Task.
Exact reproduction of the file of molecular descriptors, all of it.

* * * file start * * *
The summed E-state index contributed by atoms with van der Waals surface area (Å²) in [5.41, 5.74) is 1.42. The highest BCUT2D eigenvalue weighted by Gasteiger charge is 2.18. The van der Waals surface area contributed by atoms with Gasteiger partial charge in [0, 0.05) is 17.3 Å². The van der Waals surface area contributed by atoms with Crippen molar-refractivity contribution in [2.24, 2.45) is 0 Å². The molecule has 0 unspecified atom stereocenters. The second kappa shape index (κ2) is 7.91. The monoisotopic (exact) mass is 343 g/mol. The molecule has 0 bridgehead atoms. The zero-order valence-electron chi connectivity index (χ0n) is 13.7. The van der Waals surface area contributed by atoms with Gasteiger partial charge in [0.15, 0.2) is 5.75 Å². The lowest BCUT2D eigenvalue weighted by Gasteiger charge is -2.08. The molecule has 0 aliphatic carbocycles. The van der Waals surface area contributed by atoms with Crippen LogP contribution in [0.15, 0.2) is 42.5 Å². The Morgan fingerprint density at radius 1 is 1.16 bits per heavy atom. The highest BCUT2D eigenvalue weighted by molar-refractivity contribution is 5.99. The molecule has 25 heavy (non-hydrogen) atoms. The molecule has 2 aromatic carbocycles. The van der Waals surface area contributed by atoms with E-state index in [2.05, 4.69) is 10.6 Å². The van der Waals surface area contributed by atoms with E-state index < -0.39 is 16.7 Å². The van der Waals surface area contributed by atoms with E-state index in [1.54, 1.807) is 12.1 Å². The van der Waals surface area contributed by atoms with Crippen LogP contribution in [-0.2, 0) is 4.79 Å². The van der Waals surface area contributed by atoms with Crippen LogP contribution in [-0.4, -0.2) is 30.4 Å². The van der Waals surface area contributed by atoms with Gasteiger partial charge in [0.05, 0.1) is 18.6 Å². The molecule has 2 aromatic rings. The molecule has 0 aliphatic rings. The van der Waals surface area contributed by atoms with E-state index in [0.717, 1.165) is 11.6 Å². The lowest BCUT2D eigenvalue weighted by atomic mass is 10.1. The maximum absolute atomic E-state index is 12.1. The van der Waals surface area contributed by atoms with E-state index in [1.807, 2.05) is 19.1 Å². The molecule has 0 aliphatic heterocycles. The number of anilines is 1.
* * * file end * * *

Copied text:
The summed E-state index contributed by atoms with van der Waals surface area (Å²) in [5.41, 5.74) is 1.42. The highest BCUT2D eigenvalue weighted by Gasteiger charge is 2.18. The van der Waals surface area contributed by atoms with Gasteiger partial charge in [0, 0.05) is 17.3 Å². The van der Waals surface area contributed by atoms with Crippen molar-refractivity contribution in [2.24, 2.45) is 0 Å². The molecule has 0 unspecified atom stereocenters. The second kappa shape index (κ2) is 7.91. The monoisotopic (exact) mass is 343 g/mol. The molecule has 0 bridgehead atoms. The zero-order valence-electron chi connectivity index (χ0n) is 13.7. The van der Waals surface area contributed by atoms with Gasteiger partial charge in [0.15, 0.2) is 5.75 Å². The lowest BCUT2D eigenvalue weighted by Gasteiger charge is -2.08. The molecule has 0 aliphatic carbocycles. The van der Waals surface area contributed by atoms with Crippen LogP contribution in [0.15, 0.2) is 42.5 Å². The Morgan fingerprint density at radius 1 is 1.16 bits per heavy atom. The highest BCUT2D eigenvalue weighted by molar-refractivity contribution is 5.99. The molecule has 25 heavy (non-hydrogen) atoms. The molecule has 2 aromatic carbocycles. The van der Waals surface area contributed by atoms with E-state index in [2.05, 4.69) is 10.6 Å². The van der Waals surface area contributed by atoms with E-state index < -0.39 is 16.7 Å². The van der Waals surface area contributed by atoms with E-state index in [1.54, 1.807) is 12.1 Å². The van der Waals surface area contributed by atoms with Crippen LogP contribution in [-0.2, 0) is 4.79 Å². The van der Waals surface area contributed by atoms with Crippen LogP contribution in [-0.4, -0.2) is 30.4 Å². The van der Waals surface area contributed by atoms with Gasteiger partial charge in [0.05, 0.1) is 18.6 Å². The molecule has 2 aromatic rings. The molecule has 0 aliphatic rings. The van der Waals surface area contributed by atoms with E-state index in [0.717, 1.165) is 11.6 Å². The lowest BCUT2D eigenvalue weighted by atomic mass is 10.1. The maximum absolute atomic E-state index is 12.1. The van der Waals surface area contributed by atoms with E-state index in [1.807, 2.05) is 19.1 Å². The molecule has 0 aliphatic heterocycles. The number of anilines is 1.